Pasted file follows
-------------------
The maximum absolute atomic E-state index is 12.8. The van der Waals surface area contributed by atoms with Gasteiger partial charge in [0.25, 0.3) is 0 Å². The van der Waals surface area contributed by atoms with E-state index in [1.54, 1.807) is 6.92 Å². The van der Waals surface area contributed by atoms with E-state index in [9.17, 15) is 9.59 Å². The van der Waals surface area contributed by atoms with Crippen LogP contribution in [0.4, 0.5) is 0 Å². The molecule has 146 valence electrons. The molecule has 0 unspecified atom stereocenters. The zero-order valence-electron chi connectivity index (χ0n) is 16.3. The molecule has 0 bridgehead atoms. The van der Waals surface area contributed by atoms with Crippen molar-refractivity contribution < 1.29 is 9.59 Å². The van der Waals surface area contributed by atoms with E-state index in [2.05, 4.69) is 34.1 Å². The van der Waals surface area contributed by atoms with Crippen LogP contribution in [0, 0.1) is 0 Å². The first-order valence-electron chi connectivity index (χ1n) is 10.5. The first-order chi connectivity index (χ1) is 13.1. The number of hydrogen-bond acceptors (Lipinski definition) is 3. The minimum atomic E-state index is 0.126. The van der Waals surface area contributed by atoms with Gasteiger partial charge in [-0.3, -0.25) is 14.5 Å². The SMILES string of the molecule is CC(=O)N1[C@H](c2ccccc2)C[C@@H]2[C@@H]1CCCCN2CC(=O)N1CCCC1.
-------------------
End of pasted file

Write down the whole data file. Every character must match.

The maximum absolute atomic E-state index is 12.8. The van der Waals surface area contributed by atoms with Gasteiger partial charge in [0.25, 0.3) is 0 Å². The van der Waals surface area contributed by atoms with E-state index in [1.54, 1.807) is 6.92 Å². The van der Waals surface area contributed by atoms with E-state index in [9.17, 15) is 9.59 Å². The van der Waals surface area contributed by atoms with Crippen LogP contribution in [0.4, 0.5) is 0 Å². The molecule has 146 valence electrons. The molecule has 0 unspecified atom stereocenters. The zero-order valence-electron chi connectivity index (χ0n) is 16.3. The molecule has 0 bridgehead atoms. The van der Waals surface area contributed by atoms with Crippen molar-refractivity contribution < 1.29 is 9.59 Å². The van der Waals surface area contributed by atoms with E-state index in [2.05, 4.69) is 34.1 Å². The van der Waals surface area contributed by atoms with Crippen LogP contribution in [0, 0.1) is 0 Å². The first-order valence-electron chi connectivity index (χ1n) is 10.5. The first-order chi connectivity index (χ1) is 13.1. The number of hydrogen-bond acceptors (Lipinski definition) is 3. The minimum atomic E-state index is 0.126. The van der Waals surface area contributed by atoms with Gasteiger partial charge in [-0.3, -0.25) is 14.5 Å². The SMILES string of the molecule is CC(=O)N1[C@H](c2ccccc2)C[C@@H]2[C@@H]1CCCCN2CC(=O)N1CCCC1.